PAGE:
What Does Phil Mickelson’s Victory at Pebble Beach Mean for His Chances at the U.S. Open?

What Does Phil Mickelson’s Victory at Pebble Beach Mean for His Chances at the U.S. Open? article feature image
Credit:

Michael Madrid, USA Today Sports. Pictured: Phil Mickelson

  • Phil Mickelson stormed back in the final round to win the 2019 AT&T Pebble Beach Pro-Am.
  • After the victory, Mickelson's odds to win the U.S. Open -- which will be held at Pebble Beach -- were slashed to 20-1.
  • Does another victory at this track make Phil a decent bet to win his first U.S. Open.

One of the takeaways from Phil Mickelson’s victory at Pebble Beach on Monday is that the U.S. Open will be held on that hallowed ground this year and it’s long been “the one that always got away” for the six-time runner-up of that tournament and, well, it should have us thinking he just might claim the career grand slam on his 49th birthday four months from now.

The other, more obvious takeaway is that Pebble in June won’t come close to resembling Pebble in February, as the fairways will be tighter, the rough thicker, the greens slicker and the scores so much higher.

All of which leaves one very relevant question: Does it matter?

Is there any cause and effect to Mickelson’s success on this site or are the two tournaments so completely different that it won’t have any impact?

We’ll get to some nuggets backing each argument, but let’s first hear from the guy whose opinion matters most in all things Mickelson – the ubiquitous lefty himself.

“I really don’t think there’s any carryover from here to the U.S. Open,” he said after the victory. “It’s a totally different golf course. The greens will be firm and the rough will be high. … There’s really no carryover, other than I just really enjoy this place.”

On the plus side for Phil, this double-dip has occurred previously. It’s happened twice, in fact, when the winner of the Clambake later finished on top at the U.S. Open on the very same venue.

Of course, those two winners weren’t exactly chumps – it was a couple of guys named Jack Nicklaus (1972) and Tiger Woods (2000) who pulled off the feat. But hey, at least it’s possible.

Another positive for Mickelson is that Pebble isn’t just some course where he happened to play well this week. With his fifth career title in the event, he is now tied with Mark O’Meara atop the all-time list.

Perhaps more importantly, though, this was where his maternal grandfather, Al Santos, was a caddie, and where Mickelson still carries a silver dollar from 1900 in his pocket, a gift from his late grandfather.

After that, well, it’s tough to insist there will be any correlation between Monday’s event and the one which will take place four months from now.

That doesn’t mean, though, that he can’t also win the U.S. Open.

Phil Mickelson
Phil Mickelson stormed back in the final round to win the Pebble Brach Pro-Am. Credit: Michael Madrid, USA Today Sports

When it comes to Mickelson and the USGA’s crown jewel, the greatest myth is that he’s never figured out how to play this tournament. The easy answer as to why he’s never won it is because he’s too aggressive to win an event that places such a premium on fairways and greens, steady play and lots of pars.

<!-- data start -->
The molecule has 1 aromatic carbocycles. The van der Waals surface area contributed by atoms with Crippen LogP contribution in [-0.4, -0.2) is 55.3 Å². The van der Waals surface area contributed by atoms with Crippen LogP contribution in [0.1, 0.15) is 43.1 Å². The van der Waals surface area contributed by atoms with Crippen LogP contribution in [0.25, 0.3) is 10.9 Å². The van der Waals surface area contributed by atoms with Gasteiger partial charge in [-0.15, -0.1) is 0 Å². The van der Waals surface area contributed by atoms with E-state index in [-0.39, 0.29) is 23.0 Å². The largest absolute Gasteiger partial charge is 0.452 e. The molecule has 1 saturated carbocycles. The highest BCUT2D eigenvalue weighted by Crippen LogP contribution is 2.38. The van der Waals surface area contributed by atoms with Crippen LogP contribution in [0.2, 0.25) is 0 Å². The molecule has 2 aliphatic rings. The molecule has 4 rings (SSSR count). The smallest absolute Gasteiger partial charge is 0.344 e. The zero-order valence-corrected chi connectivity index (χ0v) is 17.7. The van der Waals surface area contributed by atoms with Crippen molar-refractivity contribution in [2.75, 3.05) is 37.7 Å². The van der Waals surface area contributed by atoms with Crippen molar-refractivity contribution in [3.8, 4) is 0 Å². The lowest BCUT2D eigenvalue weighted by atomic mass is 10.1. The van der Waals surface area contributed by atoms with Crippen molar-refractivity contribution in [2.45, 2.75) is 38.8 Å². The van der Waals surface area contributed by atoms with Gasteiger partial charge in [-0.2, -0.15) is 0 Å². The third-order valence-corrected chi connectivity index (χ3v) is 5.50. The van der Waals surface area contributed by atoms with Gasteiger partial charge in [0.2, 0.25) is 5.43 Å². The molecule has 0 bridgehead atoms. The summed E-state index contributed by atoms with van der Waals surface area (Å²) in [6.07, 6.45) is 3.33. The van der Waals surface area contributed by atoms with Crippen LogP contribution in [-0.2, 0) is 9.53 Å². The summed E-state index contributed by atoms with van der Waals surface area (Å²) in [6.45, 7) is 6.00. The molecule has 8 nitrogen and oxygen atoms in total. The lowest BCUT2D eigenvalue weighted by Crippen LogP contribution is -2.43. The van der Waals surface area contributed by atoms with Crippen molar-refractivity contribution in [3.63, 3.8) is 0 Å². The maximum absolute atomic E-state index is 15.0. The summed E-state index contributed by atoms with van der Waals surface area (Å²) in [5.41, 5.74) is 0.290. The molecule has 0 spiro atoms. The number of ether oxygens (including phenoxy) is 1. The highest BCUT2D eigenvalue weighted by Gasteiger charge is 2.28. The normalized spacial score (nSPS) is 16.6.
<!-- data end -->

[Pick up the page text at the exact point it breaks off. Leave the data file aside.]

Exhibit A for this argument is the final hole at Winged Foot in 2006, when Mickelson couldn’t hit a fairway with his driver throughout the final round, but used it on the last hole anyway and made double-bogey to lose.

The truth is, you can’t finish runner-up a half-dozen times without being extremely proficient on these types of setups. Mickelson might own a lifetime’s worth of heartache from this annual tournament, but he also owns the backhanded label of best U.S. Open player to never win one of ‘em.

Perhaps that’s why oddsmakers were so quick to drop him from +3300 to win the U.S. Open to a mere +2000 after his latest victory.

Or maybe it has more to do with the fact that for Mickelson, success has often bred more success later on.

Of his five major championship victories, four were preceded by wins earlier in those years. Some players have a propensity to pounce out of nowhere and steal one, but Phil has often offered hints of bigger things to come.

That might mean he parlays this victory into a fourth career Masters win or another Open Championship or PGA Championship title, but we all know which one he wants the most.

Claiming that elusive U.S. Open win would elevate Mickelson into golf’s most exclusive club, becoming the sixth player to claim the career grand slam. (Pending, of course, Rory McIlroy’s bid at Augusta National two months earlier, and Jordan Spieth’s the next month at Bethpage Black.)

There are no analytics which will suggest that his latest win will mean anything come June. Even Mickelson himself is downplaying the notion that it can help.

But here’s the thing: It won’t hurt him, either.

There’s no statistical measurement for good vibes, certainly not the kind he’ll feel when he returns to this very site in four months, trying to finally win “the one that always got away.”